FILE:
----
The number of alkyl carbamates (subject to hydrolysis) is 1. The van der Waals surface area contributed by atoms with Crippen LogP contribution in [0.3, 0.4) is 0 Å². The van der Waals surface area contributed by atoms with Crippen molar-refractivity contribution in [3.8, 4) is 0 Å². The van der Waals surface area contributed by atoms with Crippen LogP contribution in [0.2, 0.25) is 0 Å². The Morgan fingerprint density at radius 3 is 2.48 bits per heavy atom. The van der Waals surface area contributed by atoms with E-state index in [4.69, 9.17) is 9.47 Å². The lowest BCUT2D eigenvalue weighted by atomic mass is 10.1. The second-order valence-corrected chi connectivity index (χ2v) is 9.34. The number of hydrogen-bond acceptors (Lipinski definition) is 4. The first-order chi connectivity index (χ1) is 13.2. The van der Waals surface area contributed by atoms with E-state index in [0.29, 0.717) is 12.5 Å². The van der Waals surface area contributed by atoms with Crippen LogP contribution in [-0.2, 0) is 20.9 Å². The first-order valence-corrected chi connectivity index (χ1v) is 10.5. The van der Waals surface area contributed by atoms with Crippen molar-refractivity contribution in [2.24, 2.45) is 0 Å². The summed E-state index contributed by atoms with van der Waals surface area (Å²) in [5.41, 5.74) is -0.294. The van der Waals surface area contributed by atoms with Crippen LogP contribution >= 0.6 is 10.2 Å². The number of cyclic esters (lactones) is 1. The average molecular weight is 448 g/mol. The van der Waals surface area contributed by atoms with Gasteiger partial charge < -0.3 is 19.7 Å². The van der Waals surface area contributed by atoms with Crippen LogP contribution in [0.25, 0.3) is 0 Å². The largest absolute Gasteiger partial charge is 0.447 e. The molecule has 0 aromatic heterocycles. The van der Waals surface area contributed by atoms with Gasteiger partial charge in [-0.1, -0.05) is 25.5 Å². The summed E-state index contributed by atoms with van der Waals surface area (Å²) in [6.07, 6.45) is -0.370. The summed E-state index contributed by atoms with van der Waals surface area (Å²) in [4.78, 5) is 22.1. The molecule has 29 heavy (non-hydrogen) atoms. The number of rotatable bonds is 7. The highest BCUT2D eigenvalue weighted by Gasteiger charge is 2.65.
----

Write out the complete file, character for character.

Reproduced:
The number of alkyl carbamates (subject to hydrolysis) is 1. The van der Waals surface area contributed by atoms with Crippen LogP contribution in [0.3, 0.4) is 0 Å². The van der Waals surface area contributed by atoms with Crippen molar-refractivity contribution in [3.8, 4) is 0 Å². The van der Waals surface area contributed by atoms with Crippen LogP contribution in [0.2, 0.25) is 0 Å². The Morgan fingerprint density at radius 3 is 2.48 bits per heavy atom. The van der Waals surface area contributed by atoms with E-state index in [4.69, 9.17) is 9.47 Å². The lowest BCUT2D eigenvalue weighted by atomic mass is 10.1. The second-order valence-corrected chi connectivity index (χ2v) is 9.34. The number of hydrogen-bond acceptors (Lipinski definition) is 4. The first-order chi connectivity index (χ1) is 13.2. The van der Waals surface area contributed by atoms with E-state index in [0.29, 0.717) is 12.5 Å². The van der Waals surface area contributed by atoms with Crippen LogP contribution in [-0.2, 0) is 20.9 Å². The first-order valence-corrected chi connectivity index (χ1v) is 10.5. The van der Waals surface area contributed by atoms with Crippen molar-refractivity contribution in [2.24, 2.45) is 0 Å². The summed E-state index contributed by atoms with van der Waals surface area (Å²) in [5.41, 5.74) is -0.294. The van der Waals surface area contributed by atoms with Crippen LogP contribution >= 0.6 is 10.2 Å². The number of cyclic esters (lactones) is 1. The average molecular weight is 448 g/mol. The van der Waals surface area contributed by atoms with Gasteiger partial charge < -0.3 is 19.7 Å². The van der Waals surface area contributed by atoms with Crippen LogP contribution in [0.25, 0.3) is 0 Å². The largest absolute Gasteiger partial charge is 0.447 e. The molecule has 0 aromatic heterocycles. The van der Waals surface area contributed by atoms with Gasteiger partial charge in [-0.1, -0.05) is 25.5 Å². The summed E-state index contributed by atoms with van der Waals surface area (Å²) in [6.07, 6.45) is -0.370. The summed E-state index contributed by atoms with van der Waals surface area (Å²) in [4.78, 5) is 22.1. The molecule has 29 heavy (non-hydrogen) atoms. The number of rotatable bonds is 7. The highest BCUT2D eigenvalue weighted by Gasteiger charge is 2.65.